Courtland in Southampton County, Virginia — The American South (Mid-Atlantic)
Courtland School — Rosenwald Funded
Erected 2015 by Department of Historic Resources. (Marker Number U-55.)
Marker series. This marker is included in the Rosenwald Schools marker series.
Location. 36° 43.295′ N, 77° 4.027′ W. Marker is in Courtland, Virginia, in Southampton County. Marker is on Florence Street east of Main Street (Virginia Route 35). Touch for map. Marker is at or near this postal address: 25499 Florence St, Courtland VA 23837, United States of America.
Other nearby markers. At least 8 other markers are within 5 miles of this marker, measured as the crow flies. Mahone’s Tavern (approx. half a mile The Rebecca Vaughan House (approx. 0.9 miles away); Old Indian Reservation (approx. 1.1 miles away); Nottoway Indians (approx. 2.6 miles away); General Thomas' Birthplace (approx. 3 miles away); Buckhorn Quarters (approx. 4.3 miles away); Dred Scott And The Blow Family (approx. 4.3 miles away); Marle Hill (approx. 4.9 miles away). Touch for a list and map of all markers in Courtland.
Also see . . . 2016 NRHP Nomination Form. (Excerpt) The public school system in Virginia originated in the 1869 Reconstruction-era state constitution, which mandated creation of the Commonwealth’s first system of free public schools. Federal judge John C. Underwood presided over the constitutional convention, and the resultant document is also known as the Underwood Constitution. Prior to the Civil War, most Virginians, whether white, African American, or Virginia Indian, had little access to public schooling, while children of only the wealthiest families either attended tuition-based private schools or received in-home private tutoring. After the 1869 state constitution mandated a free public school system, local governments were required to establish and fund schools for children within their jurisdictions. Although the constitutional convention was dominated by “Radical Republicans” dedicated to reforming Virginia’s previously slavery-based society, the Underwood Constitution mandated racially segregated public education, with white, African American, and Virginia Indian children attending separate schools.
Starting in 1870, the General Assembly determined the funding for the educational system and appropriated the cost between state and local government. The State Board of Education was established to oversee this new system. Supervision of the individual schools was delegated to local school boards. Due to rampant inequities in funding, African Americans reaped few benefits from the state’s newly created public education system. Racial segregation in schools, as well as virtually all other aspects of life throughout Virginia, was enshrined in state and local laws by the turn of the twentieth century, a period known as the “Jim Crow” era. Conditions worsened when the Underwood Constitution was replaced with the 1902 Virginia Constitution, which took even stronger measures to maintain racial segregation. Section 140 Article 9 stated that white and “colored” children were not to be taught in the same school. Jim Crow laws remained in place until the post-World War II era when the Civil Rights movement succeeded in destroying the legal, social, and cultural justifications for segregation. Notably, the 1954 Supreme Court Brown v The Board of Education decision ended the legality of segregation in American public schools, but almost two decades passed before all of Virginia’s schools were fully integrated.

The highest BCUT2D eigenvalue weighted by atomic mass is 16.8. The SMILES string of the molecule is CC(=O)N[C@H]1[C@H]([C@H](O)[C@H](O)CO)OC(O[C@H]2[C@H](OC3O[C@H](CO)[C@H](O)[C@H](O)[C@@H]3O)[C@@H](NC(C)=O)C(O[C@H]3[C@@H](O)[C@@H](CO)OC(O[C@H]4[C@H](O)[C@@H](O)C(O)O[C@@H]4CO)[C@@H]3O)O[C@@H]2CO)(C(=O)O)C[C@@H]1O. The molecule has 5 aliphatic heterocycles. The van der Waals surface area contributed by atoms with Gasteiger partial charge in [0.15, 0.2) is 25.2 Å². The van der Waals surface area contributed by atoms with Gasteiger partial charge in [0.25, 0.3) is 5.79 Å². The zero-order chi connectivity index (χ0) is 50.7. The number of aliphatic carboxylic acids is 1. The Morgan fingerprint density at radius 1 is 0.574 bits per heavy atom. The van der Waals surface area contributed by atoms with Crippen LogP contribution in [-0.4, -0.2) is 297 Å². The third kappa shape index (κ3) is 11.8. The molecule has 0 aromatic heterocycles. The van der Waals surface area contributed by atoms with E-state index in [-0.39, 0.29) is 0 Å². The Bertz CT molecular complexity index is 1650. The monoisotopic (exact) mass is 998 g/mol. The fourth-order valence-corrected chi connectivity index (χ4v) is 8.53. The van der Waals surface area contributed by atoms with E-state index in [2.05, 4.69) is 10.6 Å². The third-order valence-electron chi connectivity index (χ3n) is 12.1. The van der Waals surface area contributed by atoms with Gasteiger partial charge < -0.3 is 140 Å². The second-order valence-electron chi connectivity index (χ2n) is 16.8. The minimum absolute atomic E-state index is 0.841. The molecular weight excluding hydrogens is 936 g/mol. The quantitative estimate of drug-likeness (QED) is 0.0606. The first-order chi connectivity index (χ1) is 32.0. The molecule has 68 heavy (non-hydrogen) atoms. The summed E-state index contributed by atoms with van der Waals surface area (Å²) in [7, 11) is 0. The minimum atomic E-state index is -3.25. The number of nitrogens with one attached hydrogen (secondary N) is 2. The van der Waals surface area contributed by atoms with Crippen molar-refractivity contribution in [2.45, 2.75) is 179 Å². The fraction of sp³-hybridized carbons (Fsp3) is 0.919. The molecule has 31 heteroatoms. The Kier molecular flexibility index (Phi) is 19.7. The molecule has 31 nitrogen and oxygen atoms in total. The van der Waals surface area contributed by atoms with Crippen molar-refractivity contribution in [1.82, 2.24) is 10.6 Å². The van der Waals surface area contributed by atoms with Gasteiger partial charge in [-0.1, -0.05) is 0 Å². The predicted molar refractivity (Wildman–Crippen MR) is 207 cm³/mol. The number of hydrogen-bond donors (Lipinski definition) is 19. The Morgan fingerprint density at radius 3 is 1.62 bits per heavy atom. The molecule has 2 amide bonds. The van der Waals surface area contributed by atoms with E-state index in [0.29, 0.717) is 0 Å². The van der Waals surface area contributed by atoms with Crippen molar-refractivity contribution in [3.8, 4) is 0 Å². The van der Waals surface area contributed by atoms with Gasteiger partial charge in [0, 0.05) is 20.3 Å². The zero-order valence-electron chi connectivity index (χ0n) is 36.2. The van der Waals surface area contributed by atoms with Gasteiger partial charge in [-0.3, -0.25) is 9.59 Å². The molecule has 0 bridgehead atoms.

It is not known when the first African-America school was built in Courtland, but the land where this school was built was purchased in 1899. Local resident James Scott, who is 101, recounted that the old school “was kind of long” with big unpainted weatherboards. The students entered through one door. He could not remember if there were windows, but lanterns were on the side of the walls. The students played in the front of the school and an artesian n well provided water. He attended this school during his “primer” years. The walk to school was about three miles. He chuckled when he relayed that the white children “chucked stuff out of the windows” of their school buses at the walkers. Scott remembered that the school building was moved by horse and logs to a lot in the neighborhood. He briefly attended the Courtland Rosenwald School. His mother became ill and he stayed at home to take care of her. His children went on to attend the Courtland School as well.
As many as eight Rosenwald schools were built in Southampton County. Records from the school board indicate that the Courtland School was built in 1928 and is an example of the Rosenwald Fund’s Floor Plan No. 20 for a two-teacher school (see Figure 1 at the end of this section). The total cost for the Courtland School’s construction was $4000. The African- American community’s contribution was $1000 (raised through the effort of the Courtland School League), public contributions were $1500 (borrowed from the Literacy Fund, May 1928), and the Rosenwald Fund contribution was $500. Seven other Rosenwald schools were built in Southampton County during the 1917-1932 funding era: Tucker Swamp (called Rosenwald by the locals) , Sands, Ebenezer, White Meadow, Franklin School, #9 Whitehead Road, and Boykins. Courtland School is the only school that is still actively used by the community. Sands and Tucker Swamp have been converted into houses. At Franklin, a brick building still stands. White Meadow and Ebenezer have been torn down. Boykins School has fallen into disrepair. (Submitted on August 24, 2017.)
Categories. • African Americans • Education •
Credits. This page was last revised on August 24, 2017. This page originally submitted on August 24, 2017, by J. J. Prats of Powell, Ohio. This page has been viewed 88 times since then and 2 times this year. Photos: 1, 2. submitted on August 24, 2017, by J. J. Prats of Powell, Ohio.